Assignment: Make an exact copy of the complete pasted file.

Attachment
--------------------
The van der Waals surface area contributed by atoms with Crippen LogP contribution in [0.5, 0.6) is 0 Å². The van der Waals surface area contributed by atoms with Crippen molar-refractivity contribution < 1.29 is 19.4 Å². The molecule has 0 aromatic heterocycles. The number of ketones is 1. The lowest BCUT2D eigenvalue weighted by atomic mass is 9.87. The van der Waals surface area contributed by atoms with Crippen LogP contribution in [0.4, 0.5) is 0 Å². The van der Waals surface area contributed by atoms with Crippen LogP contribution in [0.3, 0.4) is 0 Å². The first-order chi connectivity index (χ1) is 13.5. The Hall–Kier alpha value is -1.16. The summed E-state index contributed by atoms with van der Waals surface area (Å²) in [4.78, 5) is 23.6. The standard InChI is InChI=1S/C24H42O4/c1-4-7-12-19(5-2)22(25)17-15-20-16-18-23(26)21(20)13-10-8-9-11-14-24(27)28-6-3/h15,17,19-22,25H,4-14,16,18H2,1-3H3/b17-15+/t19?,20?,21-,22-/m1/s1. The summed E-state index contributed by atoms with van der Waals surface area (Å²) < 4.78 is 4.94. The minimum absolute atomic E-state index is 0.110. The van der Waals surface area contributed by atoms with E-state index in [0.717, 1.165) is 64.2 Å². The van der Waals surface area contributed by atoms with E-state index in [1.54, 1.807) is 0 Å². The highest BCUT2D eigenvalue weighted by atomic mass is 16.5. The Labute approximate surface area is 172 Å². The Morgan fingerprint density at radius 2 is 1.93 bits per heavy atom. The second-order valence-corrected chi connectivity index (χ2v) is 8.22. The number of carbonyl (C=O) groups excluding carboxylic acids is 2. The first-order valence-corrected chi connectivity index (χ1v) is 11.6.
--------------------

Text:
The van der Waals surface area contributed by atoms with Crippen LogP contribution in [0.5, 0.6) is 0 Å². The van der Waals surface area contributed by atoms with Crippen molar-refractivity contribution < 1.29 is 19.4 Å². The molecule has 0 aromatic heterocycles. The number of ketones is 1. The lowest BCUT2D eigenvalue weighted by atomic mass is 9.87. The van der Waals surface area contributed by atoms with Crippen LogP contribution in [0.4, 0.5) is 0 Å². The van der Waals surface area contributed by atoms with Crippen LogP contribution in [0.3, 0.4) is 0 Å². The first-order chi connectivity index (χ1) is 13.5. The Hall–Kier alpha value is -1.16. The summed E-state index contributed by atoms with van der Waals surface area (Å²) in [4.78, 5) is 23.6. The standard InChI is InChI=1S/C24H42O4/c1-4-7-12-19(5-2)22(25)17-15-20-16-18-23(26)21(20)13-10-8-9-11-14-24(27)28-6-3/h15,17,19-22,25H,4-14,16,18H2,1-3H3/b17-15+/t19?,20?,21-,22-/m1/s1. The summed E-state index contributed by atoms with van der Waals surface area (Å²) < 4.78 is 4.94. The minimum absolute atomic E-state index is 0.110. The van der Waals surface area contributed by atoms with E-state index in [0.717, 1.165) is 64.2 Å². The van der Waals surface area contributed by atoms with E-state index in [1.54, 1.807) is 0 Å². The highest BCUT2D eigenvalue weighted by atomic mass is 16.5. The Labute approximate surface area is 172 Å². The Morgan fingerprint density at radius 2 is 1.93 bits per heavy atom. The second-order valence-corrected chi connectivity index (χ2v) is 8.22. The number of carbonyl (C=O) groups excluding carboxylic acids is 2. The first-order valence-corrected chi connectivity index (χ1v) is 11.6.